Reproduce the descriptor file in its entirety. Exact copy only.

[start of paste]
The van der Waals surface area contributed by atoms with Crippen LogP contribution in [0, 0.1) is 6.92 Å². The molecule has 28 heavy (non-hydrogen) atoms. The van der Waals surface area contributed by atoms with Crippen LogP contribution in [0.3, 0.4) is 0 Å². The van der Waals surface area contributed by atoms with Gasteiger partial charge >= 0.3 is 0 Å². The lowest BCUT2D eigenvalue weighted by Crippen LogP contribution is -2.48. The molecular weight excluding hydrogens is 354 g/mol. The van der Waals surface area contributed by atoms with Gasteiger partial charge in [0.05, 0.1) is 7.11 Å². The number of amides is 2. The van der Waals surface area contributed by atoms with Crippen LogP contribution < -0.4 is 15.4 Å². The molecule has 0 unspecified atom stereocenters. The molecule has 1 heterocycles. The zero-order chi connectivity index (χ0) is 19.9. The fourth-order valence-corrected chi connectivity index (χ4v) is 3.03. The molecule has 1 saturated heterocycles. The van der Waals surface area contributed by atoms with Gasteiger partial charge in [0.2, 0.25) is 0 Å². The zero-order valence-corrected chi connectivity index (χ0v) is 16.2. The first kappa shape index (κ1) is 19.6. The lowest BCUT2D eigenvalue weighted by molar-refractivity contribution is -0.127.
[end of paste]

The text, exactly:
The van der Waals surface area contributed by atoms with Crippen LogP contribution in [0, 0.1) is 6.92 Å². The molecule has 28 heavy (non-hydrogen) atoms. The van der Waals surface area contributed by atoms with Crippen LogP contribution in [0.3, 0.4) is 0 Å². The van der Waals surface area contributed by atoms with Gasteiger partial charge >= 0.3 is 0 Å². The lowest BCUT2D eigenvalue weighted by Crippen LogP contribution is -2.48. The molecular weight excluding hydrogens is 354 g/mol. The van der Waals surface area contributed by atoms with Gasteiger partial charge in [0.05, 0.1) is 7.11 Å². The number of amides is 2. The van der Waals surface area contributed by atoms with Crippen LogP contribution < -0.4 is 15.4 Å². The molecule has 0 unspecified atom stereocenters. The molecule has 1 heterocycles. The zero-order chi connectivity index (χ0) is 19.9. The fourth-order valence-corrected chi connectivity index (χ4v) is 3.03. The molecule has 1 saturated heterocycles. The van der Waals surface area contributed by atoms with Gasteiger partial charge in [0.2, 0.25) is 0 Å². The zero-order valence-corrected chi connectivity index (χ0v) is 16.2. The first kappa shape index (κ1) is 19.6. The lowest BCUT2D eigenvalue weighted by molar-refractivity contribution is -0.127.